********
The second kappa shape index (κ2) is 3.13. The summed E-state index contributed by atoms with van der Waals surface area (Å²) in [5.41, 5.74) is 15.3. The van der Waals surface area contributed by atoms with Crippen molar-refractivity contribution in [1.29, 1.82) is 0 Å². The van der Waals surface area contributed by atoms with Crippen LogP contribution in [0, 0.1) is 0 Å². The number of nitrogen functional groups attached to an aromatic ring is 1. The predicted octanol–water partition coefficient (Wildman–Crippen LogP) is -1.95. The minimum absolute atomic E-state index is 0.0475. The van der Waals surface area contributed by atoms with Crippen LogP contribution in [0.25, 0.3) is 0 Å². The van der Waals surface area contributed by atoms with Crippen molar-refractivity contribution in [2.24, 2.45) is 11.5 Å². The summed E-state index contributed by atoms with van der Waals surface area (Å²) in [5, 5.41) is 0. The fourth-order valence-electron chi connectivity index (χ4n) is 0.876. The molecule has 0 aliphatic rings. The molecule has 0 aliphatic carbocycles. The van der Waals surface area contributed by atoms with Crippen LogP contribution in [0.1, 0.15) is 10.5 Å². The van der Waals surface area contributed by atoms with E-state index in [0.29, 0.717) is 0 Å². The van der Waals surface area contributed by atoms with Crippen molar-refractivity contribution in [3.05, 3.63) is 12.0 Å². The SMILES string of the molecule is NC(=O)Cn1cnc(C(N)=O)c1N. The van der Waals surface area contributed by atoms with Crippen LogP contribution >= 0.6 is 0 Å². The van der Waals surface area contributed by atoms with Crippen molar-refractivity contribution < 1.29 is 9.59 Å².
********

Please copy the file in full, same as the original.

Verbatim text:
The second kappa shape index (κ2) is 3.13. The summed E-state index contributed by atoms with van der Waals surface area (Å²) in [5.41, 5.74) is 15.3. The van der Waals surface area contributed by atoms with Crippen molar-refractivity contribution in [1.29, 1.82) is 0 Å². The van der Waals surface area contributed by atoms with Crippen LogP contribution in [0, 0.1) is 0 Å². The number of nitrogen functional groups attached to an aromatic ring is 1. The predicted octanol–water partition coefficient (Wildman–Crippen LogP) is -1.95. The minimum absolute atomic E-state index is 0.0475. The van der Waals surface area contributed by atoms with Crippen LogP contribution in [0.25, 0.3) is 0 Å². The van der Waals surface area contributed by atoms with Crippen molar-refractivity contribution in [2.24, 2.45) is 11.5 Å². The summed E-state index contributed by atoms with van der Waals surface area (Å²) in [5, 5.41) is 0. The fourth-order valence-electron chi connectivity index (χ4n) is 0.876. The molecule has 0 aliphatic rings. The molecule has 0 aliphatic carbocycles. The van der Waals surface area contributed by atoms with Crippen LogP contribution in [0.1, 0.15) is 10.5 Å². The van der Waals surface area contributed by atoms with E-state index in [0.29, 0.717) is 0 Å². The van der Waals surface area contributed by atoms with Crippen molar-refractivity contribution in [3.05, 3.63) is 12.0 Å². The SMILES string of the molecule is NC(=O)Cn1cnc(C(N)=O)c1N. The van der Waals surface area contributed by atoms with Crippen LogP contribution >= 0.6 is 0 Å². The van der Waals surface area contributed by atoms with Crippen molar-refractivity contribution < 1.29 is 9.59 Å².